III. The Evidence of Changed Lives (v8-11)

“Last of all,” Paul says, “as it were to one untimely born, He appeared to me also.” For much of Paul’s career, people doubted his claim to be an apostle. They said he hadn’t even seen Jesus, so how could he call himself an apostle. But Paul said that Christ appeared to him last of all, “as to one born at the wrong time.”

You recall how Paul’s life was changed as he met Jesus? We meet him in Acts 7:58 as he is in hearty agreement with the martyrdom of Stephen. So convinced was he that these Christians were blasphemous heretics, he began persecuting them intensely. Acts 8:3 says that he began ravaging the church, entering house after house, dragging off men and women and putting them in prison. Acts 9:1 says that he was breathing threats and murder against the disciples of the Lord. So he sought permission to pursue them violently and that permission was given.

But then Saul (which was his Hebrew name) met Jesus. After this encounter on the Damascus Road, his life was radically changed: Acts 9:20-22 says, “immediately he began to proclaim Jesus in the synagogues, saying, ‘He is the Son of God.’ All those hearing him continued to be amazed, and were saying, "Is this not he who in Jerusalem destroyed those who called on this name, and who had come here for the purpose of bringing them bound before the chief priests? But Saul kept increasing in strength and confounding the Jews who lived at Damascus by proving that this Jesus is the Christ.” His changed life and his reasoning from the Hebrew Scriptures was considered proof to them that Jesus was the Christ, the Messiah, the Savior of the World.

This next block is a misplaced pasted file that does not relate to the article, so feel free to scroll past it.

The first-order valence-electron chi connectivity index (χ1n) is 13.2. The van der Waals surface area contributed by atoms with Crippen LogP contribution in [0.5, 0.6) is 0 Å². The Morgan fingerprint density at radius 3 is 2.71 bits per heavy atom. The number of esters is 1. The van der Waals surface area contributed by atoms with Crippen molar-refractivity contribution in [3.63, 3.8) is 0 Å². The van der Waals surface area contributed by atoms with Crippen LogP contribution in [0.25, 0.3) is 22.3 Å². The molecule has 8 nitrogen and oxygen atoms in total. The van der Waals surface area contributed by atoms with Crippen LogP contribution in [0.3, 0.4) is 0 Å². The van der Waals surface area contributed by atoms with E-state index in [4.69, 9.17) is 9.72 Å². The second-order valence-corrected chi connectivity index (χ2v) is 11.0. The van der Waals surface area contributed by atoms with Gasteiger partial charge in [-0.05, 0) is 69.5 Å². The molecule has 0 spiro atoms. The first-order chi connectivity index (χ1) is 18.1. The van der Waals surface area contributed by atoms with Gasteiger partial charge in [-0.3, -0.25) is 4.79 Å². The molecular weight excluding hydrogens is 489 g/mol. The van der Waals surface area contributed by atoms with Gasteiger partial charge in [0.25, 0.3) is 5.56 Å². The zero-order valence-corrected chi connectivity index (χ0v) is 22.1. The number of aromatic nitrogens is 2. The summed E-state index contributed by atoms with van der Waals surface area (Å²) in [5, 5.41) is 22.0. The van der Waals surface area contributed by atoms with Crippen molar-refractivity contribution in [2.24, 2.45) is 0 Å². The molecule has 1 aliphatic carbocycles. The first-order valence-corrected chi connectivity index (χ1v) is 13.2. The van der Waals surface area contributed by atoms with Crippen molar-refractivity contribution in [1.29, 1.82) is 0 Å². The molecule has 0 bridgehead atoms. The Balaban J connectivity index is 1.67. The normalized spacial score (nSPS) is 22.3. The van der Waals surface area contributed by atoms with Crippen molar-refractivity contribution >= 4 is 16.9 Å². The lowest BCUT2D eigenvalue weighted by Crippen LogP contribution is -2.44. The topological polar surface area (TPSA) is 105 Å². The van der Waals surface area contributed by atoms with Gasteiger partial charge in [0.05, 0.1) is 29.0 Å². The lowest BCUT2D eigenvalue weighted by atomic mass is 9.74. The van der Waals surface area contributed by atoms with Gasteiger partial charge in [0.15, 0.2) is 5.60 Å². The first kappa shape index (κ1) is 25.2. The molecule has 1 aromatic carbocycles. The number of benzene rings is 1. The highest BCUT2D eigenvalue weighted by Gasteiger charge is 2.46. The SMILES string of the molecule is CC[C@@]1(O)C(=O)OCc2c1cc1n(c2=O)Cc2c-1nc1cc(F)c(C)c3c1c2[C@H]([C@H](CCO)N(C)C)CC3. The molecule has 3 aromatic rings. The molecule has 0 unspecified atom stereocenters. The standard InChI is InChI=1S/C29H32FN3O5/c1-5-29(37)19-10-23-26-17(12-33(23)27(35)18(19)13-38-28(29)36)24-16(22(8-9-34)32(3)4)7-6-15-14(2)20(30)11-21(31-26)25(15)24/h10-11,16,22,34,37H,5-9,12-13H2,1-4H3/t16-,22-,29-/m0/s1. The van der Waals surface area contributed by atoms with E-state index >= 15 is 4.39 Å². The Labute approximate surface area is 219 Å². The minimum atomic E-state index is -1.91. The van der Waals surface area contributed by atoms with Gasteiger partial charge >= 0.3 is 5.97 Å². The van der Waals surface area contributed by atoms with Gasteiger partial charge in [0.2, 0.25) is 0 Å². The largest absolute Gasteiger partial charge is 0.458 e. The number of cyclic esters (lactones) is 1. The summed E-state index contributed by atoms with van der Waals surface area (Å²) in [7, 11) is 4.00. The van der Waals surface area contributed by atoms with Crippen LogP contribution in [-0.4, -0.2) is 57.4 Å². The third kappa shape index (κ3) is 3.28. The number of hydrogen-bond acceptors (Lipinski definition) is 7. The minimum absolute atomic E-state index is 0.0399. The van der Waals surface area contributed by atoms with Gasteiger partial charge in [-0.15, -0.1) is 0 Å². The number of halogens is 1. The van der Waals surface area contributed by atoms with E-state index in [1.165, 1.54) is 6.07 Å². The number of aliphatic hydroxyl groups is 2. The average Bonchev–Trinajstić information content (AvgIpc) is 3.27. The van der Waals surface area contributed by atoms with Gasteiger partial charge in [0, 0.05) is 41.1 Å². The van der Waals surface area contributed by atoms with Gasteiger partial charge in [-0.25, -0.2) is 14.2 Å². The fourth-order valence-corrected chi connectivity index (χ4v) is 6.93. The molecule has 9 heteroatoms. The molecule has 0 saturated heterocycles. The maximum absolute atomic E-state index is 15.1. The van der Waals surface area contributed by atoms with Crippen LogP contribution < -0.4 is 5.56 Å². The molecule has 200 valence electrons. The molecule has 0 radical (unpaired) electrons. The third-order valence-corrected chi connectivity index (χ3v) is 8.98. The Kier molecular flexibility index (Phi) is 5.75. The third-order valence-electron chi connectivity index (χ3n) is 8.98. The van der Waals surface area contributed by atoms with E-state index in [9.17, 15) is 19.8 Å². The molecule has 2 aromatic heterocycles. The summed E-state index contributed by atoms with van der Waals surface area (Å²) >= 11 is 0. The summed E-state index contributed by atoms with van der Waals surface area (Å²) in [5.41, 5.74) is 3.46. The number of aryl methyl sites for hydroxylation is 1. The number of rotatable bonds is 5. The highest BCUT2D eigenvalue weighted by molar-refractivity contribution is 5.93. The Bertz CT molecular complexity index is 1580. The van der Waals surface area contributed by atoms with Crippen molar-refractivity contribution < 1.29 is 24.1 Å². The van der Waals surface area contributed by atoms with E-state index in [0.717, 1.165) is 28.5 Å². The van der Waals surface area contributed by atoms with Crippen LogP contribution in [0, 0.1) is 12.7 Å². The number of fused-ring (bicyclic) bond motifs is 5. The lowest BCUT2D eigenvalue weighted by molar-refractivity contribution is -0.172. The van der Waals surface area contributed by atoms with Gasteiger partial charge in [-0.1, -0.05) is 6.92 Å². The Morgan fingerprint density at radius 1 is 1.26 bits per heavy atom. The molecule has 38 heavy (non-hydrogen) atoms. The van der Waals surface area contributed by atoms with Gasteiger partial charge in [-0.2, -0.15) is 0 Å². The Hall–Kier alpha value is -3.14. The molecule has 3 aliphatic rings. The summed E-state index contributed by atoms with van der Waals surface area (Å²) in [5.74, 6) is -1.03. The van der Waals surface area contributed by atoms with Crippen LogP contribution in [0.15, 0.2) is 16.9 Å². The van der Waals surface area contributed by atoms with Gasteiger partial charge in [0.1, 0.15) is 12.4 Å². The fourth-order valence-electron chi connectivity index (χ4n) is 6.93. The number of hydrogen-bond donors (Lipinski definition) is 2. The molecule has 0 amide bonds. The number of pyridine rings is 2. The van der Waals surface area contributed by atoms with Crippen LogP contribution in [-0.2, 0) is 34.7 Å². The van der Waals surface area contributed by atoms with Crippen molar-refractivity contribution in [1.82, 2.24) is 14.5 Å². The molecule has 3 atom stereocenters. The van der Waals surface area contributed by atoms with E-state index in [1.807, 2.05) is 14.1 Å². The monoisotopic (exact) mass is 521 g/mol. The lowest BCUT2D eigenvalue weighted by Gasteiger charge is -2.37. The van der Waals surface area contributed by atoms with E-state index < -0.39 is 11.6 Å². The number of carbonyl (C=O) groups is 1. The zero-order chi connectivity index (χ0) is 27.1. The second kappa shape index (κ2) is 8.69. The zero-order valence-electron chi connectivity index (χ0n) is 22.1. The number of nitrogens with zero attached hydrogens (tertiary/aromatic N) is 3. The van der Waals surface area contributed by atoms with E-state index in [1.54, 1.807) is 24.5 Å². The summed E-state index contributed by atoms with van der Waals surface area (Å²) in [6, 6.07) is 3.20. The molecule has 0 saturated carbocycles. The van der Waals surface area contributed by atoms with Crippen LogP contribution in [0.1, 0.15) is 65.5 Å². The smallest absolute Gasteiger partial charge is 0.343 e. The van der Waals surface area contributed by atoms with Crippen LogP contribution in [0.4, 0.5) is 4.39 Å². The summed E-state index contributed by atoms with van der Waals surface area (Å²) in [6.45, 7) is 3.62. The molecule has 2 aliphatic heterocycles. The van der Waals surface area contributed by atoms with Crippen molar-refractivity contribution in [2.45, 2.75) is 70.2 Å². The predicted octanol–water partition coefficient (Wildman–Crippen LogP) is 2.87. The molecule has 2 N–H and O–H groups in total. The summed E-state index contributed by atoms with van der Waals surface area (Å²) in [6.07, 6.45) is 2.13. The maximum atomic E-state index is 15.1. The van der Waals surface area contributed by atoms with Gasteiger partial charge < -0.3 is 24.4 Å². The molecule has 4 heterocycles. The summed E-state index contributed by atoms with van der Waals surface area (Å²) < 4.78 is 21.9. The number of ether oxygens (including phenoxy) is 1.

So he says in 1 Cor 15:9-10 that he is not fit to be called an apostle because of his past, but God’s grace made him an apostle through that encounter with the risen Christ, and compelled him to be the most fervent laborer in God’s harvest fields.